Natoya Goule won the 800m but Shericka Jackson finished a shocking fifth while Kirani James suffered a mild upset in their respective events at the Galà dei Castelli meeting in Bellinzona, Switzerland on Monday.

Goule ran a solid 1:59.05 for an easy win in the 800m. Taking control of the race with just over 400m to go, the Jamaican sped away from the field leaving Anita Horvat in her wake.

The Slovenian clocked 2:00.76 for second place with Anna Wielgotz of Poland finishing third in 2:01.24.

In what must have been the surprise of the meet, Jackson, whose 10.71 makes her the second fastest woman in the world this year, was fifth in the 100m in 11.19.

Marie Josee Ta Lou, meanwhile, won impressively in 10.86 ahead of Great Britain’s Daryll Neita (11.00) and Egypt’s Hassant Hemida (11.07), who were second and third, respectively.

Murielle Ahoure-Demps was fourth in 11.18.

Ackeem Blake ran 10.09 for fourth place in a closely contested 100m dash that was won by American Brandon Carnes in 10.04.

Ferdinand Omanyala of Kenya was second in 10.05, the same time given to the USA’s Kendal Williams who was third.

Andrennette Knight ran 52.23 to finish third in the 400m that was won by Lada Vondrova of the Czech Republic in 51.60. Laviai Nelson of the United Kingdom was second in 51.72.

Even though world-record holder Wayde van Niekerk was down for the 400m, James on the basis of his consistent performances this season must have been favoured to win the one-lap sprint.

But no one told the South African who edged the Grenadian to win in a meet record 44.33 to James 44.38. Zakhiti Nene of Africa ran 45.75 for third.

Earlier, Damion Thomas ran 13.38 for second place in the 110m hurdles race which American Jamal Britt claimed victory in 13.18.

Brazil’s Rafael Pereira was a close third in 13.41.

Jasmine Camacho-Quinn rebounded from the disappointment of finishing fourth at the Diamond League final in Zurich last week Thursday with a comfortable victory in the 100m hurdles.

The Puerto Rican clocked 12.72 beating American Nia Ali, who ran 12.80 for second place.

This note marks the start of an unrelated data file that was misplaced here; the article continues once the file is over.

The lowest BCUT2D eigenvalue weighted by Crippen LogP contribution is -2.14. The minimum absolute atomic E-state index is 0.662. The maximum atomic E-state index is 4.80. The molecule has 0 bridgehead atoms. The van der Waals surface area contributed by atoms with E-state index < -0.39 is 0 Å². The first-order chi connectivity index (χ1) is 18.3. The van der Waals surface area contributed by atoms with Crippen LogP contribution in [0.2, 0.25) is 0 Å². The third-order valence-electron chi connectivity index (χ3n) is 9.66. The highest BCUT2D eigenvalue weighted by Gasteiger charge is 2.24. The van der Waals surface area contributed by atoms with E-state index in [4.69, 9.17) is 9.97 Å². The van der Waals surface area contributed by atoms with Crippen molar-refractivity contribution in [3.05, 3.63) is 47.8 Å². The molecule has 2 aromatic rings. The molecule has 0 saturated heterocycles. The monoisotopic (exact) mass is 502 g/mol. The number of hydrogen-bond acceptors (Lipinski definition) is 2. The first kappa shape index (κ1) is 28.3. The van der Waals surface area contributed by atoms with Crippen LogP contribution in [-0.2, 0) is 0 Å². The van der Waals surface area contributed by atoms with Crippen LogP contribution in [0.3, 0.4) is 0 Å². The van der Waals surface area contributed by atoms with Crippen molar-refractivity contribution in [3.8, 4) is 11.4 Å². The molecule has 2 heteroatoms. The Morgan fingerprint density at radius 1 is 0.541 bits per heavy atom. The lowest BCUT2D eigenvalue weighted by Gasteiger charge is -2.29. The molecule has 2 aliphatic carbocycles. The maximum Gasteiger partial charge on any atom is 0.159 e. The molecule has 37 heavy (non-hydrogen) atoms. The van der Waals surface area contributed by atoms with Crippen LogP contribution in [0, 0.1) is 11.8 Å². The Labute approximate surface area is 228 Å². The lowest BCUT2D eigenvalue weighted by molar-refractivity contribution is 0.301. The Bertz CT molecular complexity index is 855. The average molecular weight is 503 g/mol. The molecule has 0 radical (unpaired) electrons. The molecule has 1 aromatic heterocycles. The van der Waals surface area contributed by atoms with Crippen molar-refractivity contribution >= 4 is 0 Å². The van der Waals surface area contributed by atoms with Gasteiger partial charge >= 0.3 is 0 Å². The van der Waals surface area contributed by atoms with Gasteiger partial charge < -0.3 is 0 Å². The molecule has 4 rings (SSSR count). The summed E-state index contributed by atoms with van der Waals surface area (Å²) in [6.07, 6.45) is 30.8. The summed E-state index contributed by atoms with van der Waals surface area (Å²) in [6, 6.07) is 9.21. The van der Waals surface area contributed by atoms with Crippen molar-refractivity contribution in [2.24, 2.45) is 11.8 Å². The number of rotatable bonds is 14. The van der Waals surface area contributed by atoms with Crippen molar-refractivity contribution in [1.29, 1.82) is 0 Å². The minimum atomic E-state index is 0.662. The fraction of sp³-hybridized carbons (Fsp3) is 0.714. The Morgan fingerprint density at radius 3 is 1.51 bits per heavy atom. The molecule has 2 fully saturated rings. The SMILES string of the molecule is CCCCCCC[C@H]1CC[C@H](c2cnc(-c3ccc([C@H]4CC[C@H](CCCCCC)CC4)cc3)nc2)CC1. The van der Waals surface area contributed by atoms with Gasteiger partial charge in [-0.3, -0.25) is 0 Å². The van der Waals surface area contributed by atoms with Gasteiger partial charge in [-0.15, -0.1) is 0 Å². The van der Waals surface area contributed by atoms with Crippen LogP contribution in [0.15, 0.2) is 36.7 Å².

Poland’s Pia Skrzyszowska finished third in 12.95.

 

 

 

 

 

 

 

 

Caribbean women dominate the field for the women’s 400m at Thursday’s Diamond League final in Zurich.

Dominican Republic’s Marileidy Paulino, silver medallist at the World Championships behind Bahamian superstar Shaunae Miller-Uibo, will be present having won at the Doha, Rabat and Lausanne legs of the Diamond League circuit.

Her countrywoman Fiordaliza Cofil will also be in the field. The 21-year-old finished third at the Lausanne event before running a big personal best of 49.80 to win in Brussels.

Bajan World Championships silver and Commonwealth Games gold medallist Sada Williams will also be looking to add to her stellar season that has seen her lower her country’s national record to 49.75. She finished second in Rabat, Lausanne and Brussels and third in Monaco.

Jamaican World Championship finalists Stephenie Ann McPherson and Candice McLeod are the other Caribbean women in the field while it is rounded out by Poland’s Natalia Kaczmarek, Anna Kielbasinska and The Netherlands’ Lieke Klaver.

In other events, Trinidadian Commonwealth Champion Jereem Richards as well as the Dominican Republic’s Alexander Ogando will go in the men’s 200m while Jamaican World Championship finalist Natoya Goule will contest the women’s 800m.

Distance runner Adelle Tracey was delighted to celebrate her first medal for Jamaica, a bronze, in the women’s 800m, at the 2022 NACAC Championships in the Bahamas on Saturday.

The athlete, who switched allegiance from Great Britain to Jamaica in June, made her debut at the IAAF World Championships but was unable to take part in the Commonwealth Games earlier this month due to protocols surrounding the international transfer.